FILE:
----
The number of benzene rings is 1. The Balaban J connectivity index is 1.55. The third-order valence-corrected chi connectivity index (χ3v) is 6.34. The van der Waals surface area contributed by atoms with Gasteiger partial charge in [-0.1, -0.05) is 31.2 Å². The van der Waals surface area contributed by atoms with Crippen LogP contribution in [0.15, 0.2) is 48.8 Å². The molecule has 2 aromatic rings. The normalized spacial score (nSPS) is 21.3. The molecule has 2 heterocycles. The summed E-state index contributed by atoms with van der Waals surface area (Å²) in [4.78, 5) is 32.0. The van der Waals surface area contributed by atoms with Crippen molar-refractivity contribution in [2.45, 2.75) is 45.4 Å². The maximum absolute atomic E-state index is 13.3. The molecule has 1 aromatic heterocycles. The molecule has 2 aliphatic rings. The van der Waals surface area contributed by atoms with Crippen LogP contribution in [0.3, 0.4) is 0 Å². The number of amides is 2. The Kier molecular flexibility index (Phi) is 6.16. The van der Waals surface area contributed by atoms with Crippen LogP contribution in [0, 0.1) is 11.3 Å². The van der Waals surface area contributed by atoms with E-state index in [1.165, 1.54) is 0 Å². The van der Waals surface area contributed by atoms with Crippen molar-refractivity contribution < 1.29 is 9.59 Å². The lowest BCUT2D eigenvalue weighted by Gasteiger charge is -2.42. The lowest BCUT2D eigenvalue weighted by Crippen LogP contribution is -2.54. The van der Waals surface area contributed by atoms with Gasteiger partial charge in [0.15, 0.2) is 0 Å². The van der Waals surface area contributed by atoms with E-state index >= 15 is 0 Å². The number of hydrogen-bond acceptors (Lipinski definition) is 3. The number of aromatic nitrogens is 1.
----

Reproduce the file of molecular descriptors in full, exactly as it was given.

The number of benzene rings is 1. The Balaban J connectivity index is 1.55. The third-order valence-corrected chi connectivity index (χ3v) is 6.34. The van der Waals surface area contributed by atoms with Gasteiger partial charge in [-0.1, -0.05) is 31.2 Å². The van der Waals surface area contributed by atoms with Crippen LogP contribution in [0.15, 0.2) is 48.8 Å². The molecule has 2 aromatic rings. The normalized spacial score (nSPS) is 21.3. The molecule has 2 heterocycles. The summed E-state index contributed by atoms with van der Waals surface area (Å²) in [4.78, 5) is 32.0. The van der Waals surface area contributed by atoms with Crippen molar-refractivity contribution in [2.45, 2.75) is 45.4 Å². The maximum absolute atomic E-state index is 13.3. The molecule has 1 aromatic heterocycles. The molecule has 2 aliphatic rings. The van der Waals surface area contributed by atoms with Crippen LogP contribution in [0.3, 0.4) is 0 Å². The number of amides is 2. The Kier molecular flexibility index (Phi) is 6.16. The van der Waals surface area contributed by atoms with Crippen LogP contribution in [0, 0.1) is 11.3 Å². The van der Waals surface area contributed by atoms with E-state index in [1.165, 1.54) is 0 Å². The van der Waals surface area contributed by atoms with Crippen molar-refractivity contribution < 1.29 is 9.59 Å². The lowest BCUT2D eigenvalue weighted by Gasteiger charge is -2.42. The lowest BCUT2D eigenvalue weighted by Crippen LogP contribution is -2.54. The van der Waals surface area contributed by atoms with Gasteiger partial charge in [0.15, 0.2) is 0 Å². The van der Waals surface area contributed by atoms with E-state index >= 15 is 0 Å². The number of hydrogen-bond acceptors (Lipinski definition) is 3. The number of aromatic nitrogens is 1.